"Nasdaq for revenue"
When Pipe first started three years ago, its goal was to provide SaaS companies a funding alternative outside of equity or venture debt. It promoted itself as the “Nasdaq for revenue,” touting that its mission was to give SaaS companies a way to collect their future revenues up front by pairing them with investors on a marketplace that paid a discounted rate for the annual value of those contracts.
The goal of the platform was to offer companies with recurring revenue streams access to capital so they didn’t dilute their ownership by accepting external capital or get forced to take out loans.
Armed with $50 million in strategic growth financing from the likes of HubSpot, Okta, Slack and Shopify, Pipe announced in March 2021 that it would begin to expand beyond strictly serving SaaS companies to “any company with a recurring revenue stream. That could include, Hurst had said, D2C subscription companies, ISP, streaming services or telecommunications companies. Even VC fund admin and management fees were being piped on its platform, for example, according to Hurst.
In February, Pipe announced it was expanding into media and entertainment financing with the acquisition of London-based Purely Capital. With that buy — its first — Pipe created a new media and entertainment division called Pipe Entertainment with the aim of giving independent distributors the opportunity to trade their revenue streams in the same way a SaaS company could.
Expanding into so many new verticals felt like a bit of a gamble to some observers. Working with SaaS companies with their boring, predictable recurring revenues felt very different than working with independent movie production companies that, as Hurst himself pointed out, sometimes had to wait “three to five years to get their money back and go on to their next projects.”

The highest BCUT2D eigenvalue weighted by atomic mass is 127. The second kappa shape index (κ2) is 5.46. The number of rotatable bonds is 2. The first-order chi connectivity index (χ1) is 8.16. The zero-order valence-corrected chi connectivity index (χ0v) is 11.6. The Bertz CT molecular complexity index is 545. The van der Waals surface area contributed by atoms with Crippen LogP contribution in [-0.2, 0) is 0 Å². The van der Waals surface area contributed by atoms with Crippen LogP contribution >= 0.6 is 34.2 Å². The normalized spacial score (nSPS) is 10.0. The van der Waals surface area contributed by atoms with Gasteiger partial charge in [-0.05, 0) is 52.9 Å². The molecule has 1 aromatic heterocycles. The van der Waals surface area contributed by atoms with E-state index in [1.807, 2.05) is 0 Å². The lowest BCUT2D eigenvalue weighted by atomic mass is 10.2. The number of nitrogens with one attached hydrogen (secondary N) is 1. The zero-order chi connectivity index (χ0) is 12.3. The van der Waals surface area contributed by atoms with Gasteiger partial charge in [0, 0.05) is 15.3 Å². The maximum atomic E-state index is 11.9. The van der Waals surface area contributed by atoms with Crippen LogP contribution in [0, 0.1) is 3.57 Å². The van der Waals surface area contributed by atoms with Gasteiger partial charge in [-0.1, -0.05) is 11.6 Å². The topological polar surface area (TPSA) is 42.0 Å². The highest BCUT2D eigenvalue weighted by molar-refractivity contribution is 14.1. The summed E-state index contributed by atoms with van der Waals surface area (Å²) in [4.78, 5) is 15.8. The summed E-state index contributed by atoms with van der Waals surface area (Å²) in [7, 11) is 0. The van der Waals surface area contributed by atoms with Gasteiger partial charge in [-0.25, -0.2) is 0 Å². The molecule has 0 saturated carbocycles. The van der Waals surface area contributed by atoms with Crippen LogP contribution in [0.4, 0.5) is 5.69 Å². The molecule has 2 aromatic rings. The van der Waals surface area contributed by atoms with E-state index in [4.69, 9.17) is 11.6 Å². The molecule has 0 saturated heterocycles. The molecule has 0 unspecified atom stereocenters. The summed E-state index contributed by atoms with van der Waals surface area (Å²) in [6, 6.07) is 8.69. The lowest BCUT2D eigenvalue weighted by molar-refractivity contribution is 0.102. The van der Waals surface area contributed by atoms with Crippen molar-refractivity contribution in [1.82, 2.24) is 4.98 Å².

Hurst appeared to have so much confidence in Pipe’s “capital markets engine” that he believed it could support “the entire revenue-as-an-asset class” globally. At the time, he told TechCrunch, “Eventually, anyone should be able to originate onto our platform.”
He remains optimistic. Currently, over 50% of the trading volume -- the buying and selling of future revenues -- on the platform comes from non-SaaS vertical markets. And surprisingly, Pipe Entertainment is one of the fastest growing verticals on its platform, according to Hurst.
“In general, diversifying across verticals has been positive, and we plan to continue driving additional vertical expansion,” he told TechCrunch.
Clearly, much has changed since February as the markets took a dramatic shift. Since then valuations have been challenged, over 100,000 tech workers have been laid off and inflation has surged. Presently, Pipe has 108 employees. It has not conducted any layoffs, Hurst said.